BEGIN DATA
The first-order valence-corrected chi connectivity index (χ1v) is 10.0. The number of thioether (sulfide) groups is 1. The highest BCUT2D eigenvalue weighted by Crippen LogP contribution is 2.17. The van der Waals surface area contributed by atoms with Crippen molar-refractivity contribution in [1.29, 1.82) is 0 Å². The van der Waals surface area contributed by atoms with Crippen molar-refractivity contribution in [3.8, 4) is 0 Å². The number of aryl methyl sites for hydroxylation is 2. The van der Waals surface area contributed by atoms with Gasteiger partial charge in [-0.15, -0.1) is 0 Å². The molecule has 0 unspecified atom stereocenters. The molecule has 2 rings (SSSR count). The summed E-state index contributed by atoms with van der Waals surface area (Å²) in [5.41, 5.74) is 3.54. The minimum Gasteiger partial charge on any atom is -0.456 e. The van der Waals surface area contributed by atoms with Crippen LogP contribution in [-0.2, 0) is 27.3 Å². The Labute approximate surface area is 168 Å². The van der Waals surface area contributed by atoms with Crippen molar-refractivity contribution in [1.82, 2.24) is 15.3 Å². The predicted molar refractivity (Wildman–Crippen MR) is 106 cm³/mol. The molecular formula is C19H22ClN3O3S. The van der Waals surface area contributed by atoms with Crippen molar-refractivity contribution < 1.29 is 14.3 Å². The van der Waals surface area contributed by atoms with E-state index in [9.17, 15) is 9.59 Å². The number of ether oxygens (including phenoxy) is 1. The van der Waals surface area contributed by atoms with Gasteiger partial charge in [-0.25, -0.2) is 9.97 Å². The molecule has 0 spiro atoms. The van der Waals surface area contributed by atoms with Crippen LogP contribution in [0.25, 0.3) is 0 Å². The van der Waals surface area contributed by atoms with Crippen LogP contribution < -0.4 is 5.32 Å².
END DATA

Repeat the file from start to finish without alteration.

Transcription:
The first-order valence-corrected chi connectivity index (χ1v) is 10.0. The number of thioether (sulfide) groups is 1. The highest BCUT2D eigenvalue weighted by Crippen LogP contribution is 2.17. The van der Waals surface area contributed by atoms with Crippen molar-refractivity contribution in [1.29, 1.82) is 0 Å². The van der Waals surface area contributed by atoms with Crippen molar-refractivity contribution in [3.8, 4) is 0 Å². The number of aryl methyl sites for hydroxylation is 2. The van der Waals surface area contributed by atoms with Gasteiger partial charge in [-0.15, -0.1) is 0 Å². The molecule has 0 unspecified atom stereocenters. The molecule has 2 rings (SSSR count). The summed E-state index contributed by atoms with van der Waals surface area (Å²) in [5.41, 5.74) is 3.54. The minimum Gasteiger partial charge on any atom is -0.456 e. The van der Waals surface area contributed by atoms with Crippen LogP contribution in [-0.2, 0) is 27.3 Å². The Labute approximate surface area is 168 Å². The van der Waals surface area contributed by atoms with Crippen molar-refractivity contribution in [1.82, 2.24) is 15.3 Å². The predicted molar refractivity (Wildman–Crippen MR) is 106 cm³/mol. The molecular formula is C19H22ClN3O3S. The van der Waals surface area contributed by atoms with Crippen molar-refractivity contribution < 1.29 is 14.3 Å². The van der Waals surface area contributed by atoms with E-state index in [9.17, 15) is 9.59 Å². The number of ether oxygens (including phenoxy) is 1. The van der Waals surface area contributed by atoms with Gasteiger partial charge in [-0.25, -0.2) is 9.97 Å². The molecule has 0 spiro atoms. The van der Waals surface area contributed by atoms with Crippen LogP contribution in [0.25, 0.3) is 0 Å². The van der Waals surface area contributed by atoms with Crippen LogP contribution < -0.4 is 5.32 Å².